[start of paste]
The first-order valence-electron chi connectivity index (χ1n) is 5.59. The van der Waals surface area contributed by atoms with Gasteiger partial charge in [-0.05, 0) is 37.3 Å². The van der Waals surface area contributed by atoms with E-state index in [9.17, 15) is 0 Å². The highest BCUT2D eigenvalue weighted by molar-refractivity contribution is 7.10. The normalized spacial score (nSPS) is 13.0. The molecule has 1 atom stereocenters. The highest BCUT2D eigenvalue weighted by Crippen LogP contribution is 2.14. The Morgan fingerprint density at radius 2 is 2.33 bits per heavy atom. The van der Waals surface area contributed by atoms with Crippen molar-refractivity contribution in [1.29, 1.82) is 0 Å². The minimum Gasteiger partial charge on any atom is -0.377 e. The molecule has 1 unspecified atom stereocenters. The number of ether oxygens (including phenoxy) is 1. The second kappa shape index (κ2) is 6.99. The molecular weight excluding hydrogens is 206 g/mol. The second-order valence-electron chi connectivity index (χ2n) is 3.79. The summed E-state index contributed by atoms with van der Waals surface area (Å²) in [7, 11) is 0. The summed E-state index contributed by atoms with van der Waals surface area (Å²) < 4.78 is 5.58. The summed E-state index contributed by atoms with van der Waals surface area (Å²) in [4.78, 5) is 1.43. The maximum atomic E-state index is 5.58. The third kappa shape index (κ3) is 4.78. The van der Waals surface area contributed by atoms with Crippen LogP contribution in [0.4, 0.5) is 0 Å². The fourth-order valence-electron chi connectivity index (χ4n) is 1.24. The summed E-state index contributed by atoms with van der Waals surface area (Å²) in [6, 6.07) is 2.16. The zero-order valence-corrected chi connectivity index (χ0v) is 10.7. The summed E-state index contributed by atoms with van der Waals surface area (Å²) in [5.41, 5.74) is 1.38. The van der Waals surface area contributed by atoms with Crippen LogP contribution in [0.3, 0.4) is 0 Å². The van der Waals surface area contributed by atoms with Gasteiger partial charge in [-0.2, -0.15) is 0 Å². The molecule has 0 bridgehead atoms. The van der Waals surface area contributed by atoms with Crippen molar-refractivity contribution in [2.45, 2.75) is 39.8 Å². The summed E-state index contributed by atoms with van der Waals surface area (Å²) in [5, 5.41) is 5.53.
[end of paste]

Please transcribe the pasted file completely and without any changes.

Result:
The first-order valence-electron chi connectivity index (χ1n) is 5.59. The van der Waals surface area contributed by atoms with Gasteiger partial charge in [-0.05, 0) is 37.3 Å². The van der Waals surface area contributed by atoms with E-state index in [9.17, 15) is 0 Å². The highest BCUT2D eigenvalue weighted by molar-refractivity contribution is 7.10. The normalized spacial score (nSPS) is 13.0. The molecule has 1 atom stereocenters. The highest BCUT2D eigenvalue weighted by Crippen LogP contribution is 2.14. The Morgan fingerprint density at radius 2 is 2.33 bits per heavy atom. The van der Waals surface area contributed by atoms with Crippen molar-refractivity contribution in [1.29, 1.82) is 0 Å². The minimum Gasteiger partial charge on any atom is -0.377 e. The molecule has 1 unspecified atom stereocenters. The number of ether oxygens (including phenoxy) is 1. The second kappa shape index (κ2) is 6.99. The molecular weight excluding hydrogens is 206 g/mol. The second-order valence-electron chi connectivity index (χ2n) is 3.79. The summed E-state index contributed by atoms with van der Waals surface area (Å²) in [7, 11) is 0. The summed E-state index contributed by atoms with van der Waals surface area (Å²) < 4.78 is 5.58. The summed E-state index contributed by atoms with van der Waals surface area (Å²) in [4.78, 5) is 1.43. The maximum atomic E-state index is 5.58. The third kappa shape index (κ3) is 4.78. The van der Waals surface area contributed by atoms with Crippen LogP contribution in [0.4, 0.5) is 0 Å². The fourth-order valence-electron chi connectivity index (χ4n) is 1.24. The summed E-state index contributed by atoms with van der Waals surface area (Å²) in [6, 6.07) is 2.16. The zero-order valence-corrected chi connectivity index (χ0v) is 10.7. The summed E-state index contributed by atoms with van der Waals surface area (Å²) in [5.41, 5.74) is 1.38. The van der Waals surface area contributed by atoms with Crippen LogP contribution in [0.3, 0.4) is 0 Å². The van der Waals surface area contributed by atoms with Gasteiger partial charge in [-0.2, -0.15) is 0 Å². The molecule has 0 bridgehead atoms. The van der Waals surface area contributed by atoms with Crippen molar-refractivity contribution in [2.45, 2.75) is 39.8 Å². The summed E-state index contributed by atoms with van der Waals surface area (Å²) in [5, 5.41) is 5.53.